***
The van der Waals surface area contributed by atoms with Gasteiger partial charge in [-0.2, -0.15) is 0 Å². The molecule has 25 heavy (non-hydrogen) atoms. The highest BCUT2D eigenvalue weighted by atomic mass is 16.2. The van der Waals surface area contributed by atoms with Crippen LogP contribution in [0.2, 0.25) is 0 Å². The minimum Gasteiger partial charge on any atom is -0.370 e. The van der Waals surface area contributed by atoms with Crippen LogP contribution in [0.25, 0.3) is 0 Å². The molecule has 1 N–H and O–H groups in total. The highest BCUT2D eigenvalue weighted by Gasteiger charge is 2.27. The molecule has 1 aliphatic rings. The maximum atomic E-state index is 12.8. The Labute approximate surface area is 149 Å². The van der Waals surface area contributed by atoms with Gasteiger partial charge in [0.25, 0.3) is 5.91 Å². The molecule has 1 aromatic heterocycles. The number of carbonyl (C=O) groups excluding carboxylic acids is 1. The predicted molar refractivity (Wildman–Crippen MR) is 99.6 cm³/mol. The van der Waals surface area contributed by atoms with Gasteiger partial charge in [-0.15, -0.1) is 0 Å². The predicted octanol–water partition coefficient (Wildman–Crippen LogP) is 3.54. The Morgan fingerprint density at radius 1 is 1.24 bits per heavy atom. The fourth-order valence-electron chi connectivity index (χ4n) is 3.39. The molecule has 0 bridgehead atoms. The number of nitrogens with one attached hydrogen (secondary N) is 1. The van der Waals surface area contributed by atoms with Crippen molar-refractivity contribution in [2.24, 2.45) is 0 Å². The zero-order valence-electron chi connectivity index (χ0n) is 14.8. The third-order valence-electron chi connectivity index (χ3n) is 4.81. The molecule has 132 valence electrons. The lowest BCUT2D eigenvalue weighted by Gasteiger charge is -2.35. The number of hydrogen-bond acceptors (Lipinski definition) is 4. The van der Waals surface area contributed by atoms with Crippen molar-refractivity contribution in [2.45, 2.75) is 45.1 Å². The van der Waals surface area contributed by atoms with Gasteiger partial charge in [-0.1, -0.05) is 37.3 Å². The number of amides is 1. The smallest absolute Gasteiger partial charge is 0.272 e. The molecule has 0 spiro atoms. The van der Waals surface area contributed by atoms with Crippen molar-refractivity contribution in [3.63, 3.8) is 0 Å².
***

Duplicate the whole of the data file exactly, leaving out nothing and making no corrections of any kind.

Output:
The van der Waals surface area contributed by atoms with Gasteiger partial charge in [-0.2, -0.15) is 0 Å². The molecule has 25 heavy (non-hydrogen) atoms. The highest BCUT2D eigenvalue weighted by atomic mass is 16.2. The van der Waals surface area contributed by atoms with Crippen LogP contribution in [0.2, 0.25) is 0 Å². The minimum Gasteiger partial charge on any atom is -0.370 e. The van der Waals surface area contributed by atoms with Crippen LogP contribution in [0.25, 0.3) is 0 Å². The molecule has 1 N–H and O–H groups in total. The highest BCUT2D eigenvalue weighted by Gasteiger charge is 2.27. The molecule has 1 aliphatic rings. The maximum atomic E-state index is 12.8. The Labute approximate surface area is 149 Å². The van der Waals surface area contributed by atoms with Gasteiger partial charge in [0.25, 0.3) is 5.91 Å². The molecule has 1 aromatic heterocycles. The number of carbonyl (C=O) groups excluding carboxylic acids is 1. The predicted molar refractivity (Wildman–Crippen MR) is 99.6 cm³/mol. The van der Waals surface area contributed by atoms with Gasteiger partial charge in [-0.15, -0.1) is 0 Å². The predicted octanol–water partition coefficient (Wildman–Crippen LogP) is 3.54. The Morgan fingerprint density at radius 1 is 1.24 bits per heavy atom. The fourth-order valence-electron chi connectivity index (χ4n) is 3.39. The molecule has 0 bridgehead atoms. The number of nitrogens with one attached hydrogen (secondary N) is 1. The van der Waals surface area contributed by atoms with Crippen molar-refractivity contribution in [2.24, 2.45) is 0 Å². The zero-order valence-electron chi connectivity index (χ0n) is 14.8. The third-order valence-electron chi connectivity index (χ3n) is 4.81. The molecule has 132 valence electrons. The lowest BCUT2D eigenvalue weighted by Gasteiger charge is -2.35. The number of hydrogen-bond acceptors (Lipinski definition) is 4. The van der Waals surface area contributed by atoms with Crippen molar-refractivity contribution in [2.45, 2.75) is 45.1 Å². The van der Waals surface area contributed by atoms with Gasteiger partial charge in [-0.1, -0.05) is 37.3 Å². The number of amides is 1. The smallest absolute Gasteiger partial charge is 0.272 e. The molecule has 0 spiro atoms. The van der Waals surface area contributed by atoms with Crippen molar-refractivity contribution in [3.63, 3.8) is 0 Å².